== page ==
1.) Reputation (with harmonica solo) - Merigail and Don Moreland (2:41)
2.) Reputation (working on the ending) - Merigail and Don Moreland (0:38)
3.) Reputation (weird ending) - Merigail and Don Moreland (1:46)
4.) Reputation (final 1953 version) - Merigail and Don Moreland (1:46)
5.) Mommy Daddy Bye Bye - Merigail and Don Moreland (2:21)
6.) Head Cheese - Merigail Moreland and Family (2:21)
7.) Head Cheese - Merigail Moreland and Family (2:52)
8.) The Song From Moulin Rouge - Merigail Moreland (1:18)
9.) I'm Walking Behind You - Merigail Moreland (1:45)
10.) I Want My Mommy and Daddy Together for Christmas - Merigail Moreland (2:33)
11.) Reputation (1957 Version) - Merigail and Don Moreland (2:05)
12.) Caught In the Rain - Merri Gail (2:02)
13.) I Feel So Blue - Merri Gail (2:25)
14.) Unchained Melody - Merri Gail (2:21)
15.) Oo-Lee, Oo-Lee, Papa, Oo-Lee - Merri Gail (2:07)
CLICK THE LINK BELOW TO READ MORE ABOUT MERIGAIL MORELAND...
"Clearly, she was born to sing".
That's what a close friend said upon hearing the last few of the songs I'll be sharing today. It captures my thoughts perfectly.
The first time I heard the voice of Merigail Moreland, about 15 years ago, I had no way of knowing who she was. The next time I heard her voice, I had a name to go along with the voice, but nothing more. I wanted to know more, and I wrote as much during the previous 365 days project. I am definitely the type who likes to get to the bottom of a musical mystery. And now, as a result of the previous project, I know much more of Merigail's story, in all it's bittersweet glory.
As I wrote in the project, each fall, for about 18 years, I used to go to a wondrous sale called "The Mammoth Music Mart" in Skokie, Illinois. In the early ‘90's, in a bin of 78's, I found an unlabeled acetate, and grabbed it quick, like I always do with such finds. Later, I was happy to find that it contained, on one side, a jazzy sort of guitar backed song, sung by a male chorus, apparently called "Backfire". But it was the other side, a song which could only have been called "Reputation", which really grabbed me. A young girl sang the song along with a couple of men, one of whom took the lead for one chorus, accompanied by more nice guitar playing.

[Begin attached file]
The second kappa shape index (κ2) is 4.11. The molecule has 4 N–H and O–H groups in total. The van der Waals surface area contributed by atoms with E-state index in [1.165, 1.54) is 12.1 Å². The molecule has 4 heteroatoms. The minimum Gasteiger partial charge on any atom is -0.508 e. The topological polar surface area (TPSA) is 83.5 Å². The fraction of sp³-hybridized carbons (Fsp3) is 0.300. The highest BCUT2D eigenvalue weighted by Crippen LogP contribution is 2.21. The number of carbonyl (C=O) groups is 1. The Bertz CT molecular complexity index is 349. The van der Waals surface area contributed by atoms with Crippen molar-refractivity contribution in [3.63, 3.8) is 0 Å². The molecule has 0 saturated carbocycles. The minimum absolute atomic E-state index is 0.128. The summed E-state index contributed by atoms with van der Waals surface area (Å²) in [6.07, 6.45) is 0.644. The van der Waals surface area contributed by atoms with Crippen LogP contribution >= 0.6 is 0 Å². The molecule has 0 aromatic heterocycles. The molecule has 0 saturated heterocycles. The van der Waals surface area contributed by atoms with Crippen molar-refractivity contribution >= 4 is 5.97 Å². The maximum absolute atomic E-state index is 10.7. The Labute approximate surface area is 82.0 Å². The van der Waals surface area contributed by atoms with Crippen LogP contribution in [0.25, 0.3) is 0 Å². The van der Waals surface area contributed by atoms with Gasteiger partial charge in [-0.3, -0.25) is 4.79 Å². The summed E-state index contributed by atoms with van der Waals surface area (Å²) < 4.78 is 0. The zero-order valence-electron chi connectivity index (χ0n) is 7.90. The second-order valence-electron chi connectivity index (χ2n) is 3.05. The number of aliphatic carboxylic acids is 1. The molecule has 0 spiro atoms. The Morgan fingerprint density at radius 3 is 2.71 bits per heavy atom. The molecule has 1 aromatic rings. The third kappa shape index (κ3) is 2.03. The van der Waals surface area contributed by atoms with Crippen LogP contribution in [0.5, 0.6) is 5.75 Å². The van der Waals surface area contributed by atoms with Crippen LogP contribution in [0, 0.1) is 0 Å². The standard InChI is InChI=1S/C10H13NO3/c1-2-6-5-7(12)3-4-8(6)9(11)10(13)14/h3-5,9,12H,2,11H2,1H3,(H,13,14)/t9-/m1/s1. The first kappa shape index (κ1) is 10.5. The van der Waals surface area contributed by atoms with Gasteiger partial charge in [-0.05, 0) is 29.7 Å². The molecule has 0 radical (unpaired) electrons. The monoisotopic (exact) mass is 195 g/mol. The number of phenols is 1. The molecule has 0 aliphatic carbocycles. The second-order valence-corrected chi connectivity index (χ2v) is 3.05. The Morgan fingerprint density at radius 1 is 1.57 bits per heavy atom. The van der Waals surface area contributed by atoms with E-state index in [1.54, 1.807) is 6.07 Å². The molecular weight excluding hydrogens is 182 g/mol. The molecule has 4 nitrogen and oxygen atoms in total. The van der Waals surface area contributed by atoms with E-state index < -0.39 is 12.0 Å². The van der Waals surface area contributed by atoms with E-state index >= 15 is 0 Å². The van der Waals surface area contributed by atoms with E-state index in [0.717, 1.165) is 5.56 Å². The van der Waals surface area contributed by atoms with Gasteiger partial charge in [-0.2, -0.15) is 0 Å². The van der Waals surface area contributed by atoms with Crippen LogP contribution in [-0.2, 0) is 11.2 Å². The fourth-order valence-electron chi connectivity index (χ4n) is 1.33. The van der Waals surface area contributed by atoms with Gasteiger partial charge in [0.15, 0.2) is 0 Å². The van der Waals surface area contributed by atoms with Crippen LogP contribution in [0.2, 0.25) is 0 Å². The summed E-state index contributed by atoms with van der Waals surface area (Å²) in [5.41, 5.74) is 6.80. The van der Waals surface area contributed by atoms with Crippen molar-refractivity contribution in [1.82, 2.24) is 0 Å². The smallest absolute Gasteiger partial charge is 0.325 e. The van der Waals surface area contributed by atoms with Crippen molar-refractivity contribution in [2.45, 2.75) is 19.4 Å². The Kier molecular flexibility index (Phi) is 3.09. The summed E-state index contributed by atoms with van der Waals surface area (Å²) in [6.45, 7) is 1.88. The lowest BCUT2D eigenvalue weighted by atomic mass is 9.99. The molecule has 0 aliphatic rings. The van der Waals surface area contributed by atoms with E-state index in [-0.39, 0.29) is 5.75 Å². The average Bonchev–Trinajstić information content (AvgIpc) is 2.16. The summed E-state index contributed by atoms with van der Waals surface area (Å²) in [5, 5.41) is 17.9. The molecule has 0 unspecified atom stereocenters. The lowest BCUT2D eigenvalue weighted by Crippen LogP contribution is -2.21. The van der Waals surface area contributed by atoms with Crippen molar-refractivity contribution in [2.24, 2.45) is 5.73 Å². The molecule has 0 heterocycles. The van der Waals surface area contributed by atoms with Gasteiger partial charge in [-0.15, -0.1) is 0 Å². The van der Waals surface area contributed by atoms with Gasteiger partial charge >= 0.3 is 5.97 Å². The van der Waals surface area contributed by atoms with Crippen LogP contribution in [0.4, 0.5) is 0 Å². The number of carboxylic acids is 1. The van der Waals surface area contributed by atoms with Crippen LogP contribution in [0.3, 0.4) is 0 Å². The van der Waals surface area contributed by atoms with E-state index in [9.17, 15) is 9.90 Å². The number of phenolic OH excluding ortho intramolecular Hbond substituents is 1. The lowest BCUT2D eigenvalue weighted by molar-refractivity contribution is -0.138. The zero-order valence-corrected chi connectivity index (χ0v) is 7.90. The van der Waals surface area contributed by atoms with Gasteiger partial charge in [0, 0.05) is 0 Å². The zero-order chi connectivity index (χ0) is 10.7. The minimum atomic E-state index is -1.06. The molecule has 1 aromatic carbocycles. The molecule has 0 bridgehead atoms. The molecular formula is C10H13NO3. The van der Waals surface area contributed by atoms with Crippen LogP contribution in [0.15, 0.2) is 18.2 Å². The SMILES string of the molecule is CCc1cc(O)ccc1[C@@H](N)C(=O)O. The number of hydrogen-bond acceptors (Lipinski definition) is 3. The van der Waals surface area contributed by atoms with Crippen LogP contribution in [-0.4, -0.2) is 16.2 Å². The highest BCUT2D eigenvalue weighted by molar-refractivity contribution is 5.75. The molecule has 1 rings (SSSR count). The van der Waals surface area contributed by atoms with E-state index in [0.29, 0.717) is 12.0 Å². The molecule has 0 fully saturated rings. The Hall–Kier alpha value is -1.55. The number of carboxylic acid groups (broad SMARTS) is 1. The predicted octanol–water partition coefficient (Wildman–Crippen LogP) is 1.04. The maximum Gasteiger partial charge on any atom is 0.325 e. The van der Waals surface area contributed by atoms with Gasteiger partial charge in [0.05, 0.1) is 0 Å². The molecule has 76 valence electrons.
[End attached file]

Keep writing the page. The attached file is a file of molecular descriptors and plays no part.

After awhile, the song drifted into the back of my brain. Then, at least five years later, I was again at the sale when I came across a batch of tapes, all labeled in the same handwriting, and prominently featuring the phrase "Head Cheese". How could one possibly pass that up? And, looking in more detail at a few of the tapes, I saw that this was a song title, and that another song on some of the tapes was titled "Reputation"! Could it be? I snapped up every tape I could find with this person's writing on it - about ten in all - and bought them.
Sure enough, it was the same girl, singing not only Reputation, both as a very young girl, and in the teen vocal I had already heard on that acetate, but also singing the ridiculous song "Head Cheese", and a handful of other tunes, in between many recordings of other singers and musicians trying out a variety of songs. Her name was spelled at least two different ways, and was sometimes listed with a Don Moreland (who was also featured on another tape hosting and singing on his own radio show).
And that's what I knew of the story when I wrote my original post for the original 365 days project. Two years later, I was astonished to hear from one of Merigail's cousins, who shared Merigail's story with me, starting with the correct spelling of her name, and giving me enough information that I was able to dig into local archives and find out more. Because, by some weird coincidence, it turns out that the house I've subsequently moved to (while in the same Metro area as Skokie, but not particularly close) sits less than two miles from where Merigail lived when these tapes were made. In addition to the family I was in touch with, I was also able to access the archives of the local paper, where I learned that Merigail was quite a local celebrity, with one Christmas single released when she was about 12, a Chicago TV show (akin to Bandstand) that she co-hosted at 14, and two singles she released on a local label at age 16.
Some of this material is a bit repetitive, with multiple takes of a few songs, but you may well find the early material rewarding, and some of the latter material is, in my opinion, jaw-droppingly good. On all but the weakest material here, Merigail's voice captivates me like few others I've heard.